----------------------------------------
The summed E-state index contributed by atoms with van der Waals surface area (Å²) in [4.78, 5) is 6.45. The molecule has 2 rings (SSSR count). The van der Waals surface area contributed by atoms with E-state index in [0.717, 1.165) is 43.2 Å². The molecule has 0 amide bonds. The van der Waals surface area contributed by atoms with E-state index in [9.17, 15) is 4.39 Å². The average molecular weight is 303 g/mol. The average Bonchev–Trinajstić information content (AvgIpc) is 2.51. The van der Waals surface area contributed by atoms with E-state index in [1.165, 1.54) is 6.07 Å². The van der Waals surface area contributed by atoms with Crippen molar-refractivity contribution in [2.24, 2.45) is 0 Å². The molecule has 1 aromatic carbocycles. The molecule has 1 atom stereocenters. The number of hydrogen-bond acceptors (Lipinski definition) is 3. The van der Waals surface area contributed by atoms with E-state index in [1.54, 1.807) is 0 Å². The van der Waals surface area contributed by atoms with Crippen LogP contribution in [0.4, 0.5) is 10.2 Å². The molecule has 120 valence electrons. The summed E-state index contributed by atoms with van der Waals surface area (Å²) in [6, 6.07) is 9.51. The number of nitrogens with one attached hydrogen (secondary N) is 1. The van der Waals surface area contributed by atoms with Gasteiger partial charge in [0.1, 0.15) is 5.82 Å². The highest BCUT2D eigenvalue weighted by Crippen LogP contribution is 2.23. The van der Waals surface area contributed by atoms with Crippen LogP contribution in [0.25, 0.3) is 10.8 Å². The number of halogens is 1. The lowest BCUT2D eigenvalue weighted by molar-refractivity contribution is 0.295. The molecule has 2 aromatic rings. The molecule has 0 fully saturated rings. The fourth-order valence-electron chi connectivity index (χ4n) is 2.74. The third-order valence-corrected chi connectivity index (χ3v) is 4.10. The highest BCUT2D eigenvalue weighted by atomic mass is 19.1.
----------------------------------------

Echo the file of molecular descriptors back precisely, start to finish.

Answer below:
The summed E-state index contributed by atoms with van der Waals surface area (Å²) in [4.78, 5) is 6.45. The molecule has 2 rings (SSSR count). The van der Waals surface area contributed by atoms with E-state index in [0.717, 1.165) is 43.2 Å². The molecule has 0 amide bonds. The van der Waals surface area contributed by atoms with E-state index in [9.17, 15) is 4.39 Å². The average molecular weight is 303 g/mol. The average Bonchev–Trinajstić information content (AvgIpc) is 2.51. The van der Waals surface area contributed by atoms with E-state index in [1.165, 1.54) is 6.07 Å². The van der Waals surface area contributed by atoms with Crippen molar-refractivity contribution in [2.24, 2.45) is 0 Å². The molecule has 1 aromatic carbocycles. The molecule has 1 atom stereocenters. The number of hydrogen-bond acceptors (Lipinski definition) is 3. The van der Waals surface area contributed by atoms with E-state index in [1.54, 1.807) is 0 Å². The van der Waals surface area contributed by atoms with Crippen LogP contribution in [0.4, 0.5) is 10.2 Å². The molecule has 120 valence electrons. The summed E-state index contributed by atoms with van der Waals surface area (Å²) in [6, 6.07) is 9.51. The number of nitrogens with one attached hydrogen (secondary N) is 1. The van der Waals surface area contributed by atoms with Gasteiger partial charge in [0.1, 0.15) is 5.82 Å². The highest BCUT2D eigenvalue weighted by Crippen LogP contribution is 2.23. The van der Waals surface area contributed by atoms with Crippen LogP contribution in [0.25, 0.3) is 10.8 Å². The number of halogens is 1. The lowest BCUT2D eigenvalue weighted by molar-refractivity contribution is 0.295. The molecule has 2 aromatic rings. The molecule has 0 fully saturated rings. The fourth-order valence-electron chi connectivity index (χ4n) is 2.74. The third-order valence-corrected chi connectivity index (χ3v) is 4.10. The highest BCUT2D eigenvalue weighted by atomic mass is 19.1.